Browsing named entities in D. H. Hill, Jr., Confederate Military History, a library of Confederate States Military History: Volume 4, North Carolina (ed. Clement Anselm Evans). You can also browse the collection for Madison Court House (Virginia, United States) or search for Madison Court House (Virginia, United States) in all documents.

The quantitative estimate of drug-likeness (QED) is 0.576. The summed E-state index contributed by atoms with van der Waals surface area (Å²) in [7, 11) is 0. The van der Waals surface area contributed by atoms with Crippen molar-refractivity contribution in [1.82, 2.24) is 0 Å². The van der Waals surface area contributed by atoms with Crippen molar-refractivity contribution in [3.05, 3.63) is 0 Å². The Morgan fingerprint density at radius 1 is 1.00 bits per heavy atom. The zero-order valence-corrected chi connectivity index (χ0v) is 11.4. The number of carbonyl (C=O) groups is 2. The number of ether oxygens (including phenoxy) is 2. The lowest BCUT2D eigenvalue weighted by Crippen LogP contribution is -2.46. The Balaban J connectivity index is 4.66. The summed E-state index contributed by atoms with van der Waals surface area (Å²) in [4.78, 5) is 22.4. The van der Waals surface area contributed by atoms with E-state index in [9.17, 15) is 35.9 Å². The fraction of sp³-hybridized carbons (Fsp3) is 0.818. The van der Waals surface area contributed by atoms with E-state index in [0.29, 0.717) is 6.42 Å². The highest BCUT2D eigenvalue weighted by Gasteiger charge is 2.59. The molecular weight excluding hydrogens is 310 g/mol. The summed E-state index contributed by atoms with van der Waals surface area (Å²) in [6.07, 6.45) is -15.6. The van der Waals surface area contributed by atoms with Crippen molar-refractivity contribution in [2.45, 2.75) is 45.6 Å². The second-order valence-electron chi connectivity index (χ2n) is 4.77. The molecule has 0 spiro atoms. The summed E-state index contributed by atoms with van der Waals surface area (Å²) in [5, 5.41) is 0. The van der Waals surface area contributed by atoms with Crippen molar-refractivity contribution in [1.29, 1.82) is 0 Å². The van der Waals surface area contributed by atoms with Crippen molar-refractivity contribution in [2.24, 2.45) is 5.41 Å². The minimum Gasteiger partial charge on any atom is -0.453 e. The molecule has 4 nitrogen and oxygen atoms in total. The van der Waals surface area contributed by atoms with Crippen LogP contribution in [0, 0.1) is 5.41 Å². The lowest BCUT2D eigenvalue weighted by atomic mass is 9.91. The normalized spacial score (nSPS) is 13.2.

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welfth, afterward the Twenty-second, regiment. His attainments as a man and his success as a soldier won speedy recognition, and he was promoted to command a brigade. His career as brigadier-general showed his ample capacity for command. Few nobler men ever died for any cause. After the Confederate army crossed the Potomac, the corps of Longstreet and A. P. Hill were stationed near Culpeper Court House. General Ewell's corps operated for awhile in the valley, then retired toward Madison Court House. On the 1st of August the Federal cavalry, following him, crossed the Rappahannock at the station and at Kelly's ford, and advanced toward Brandy Station. The progress of the enemy, says General Lee, was gallantly resisted by General Stuart with Hampton's brigade, commanded by Col. L. S. Baker, who fell back gradually to our lines about two miles south of Brandy. Colonel Baker fought against great odds, and the engagement was most creditable to his efficiency and the bravery of his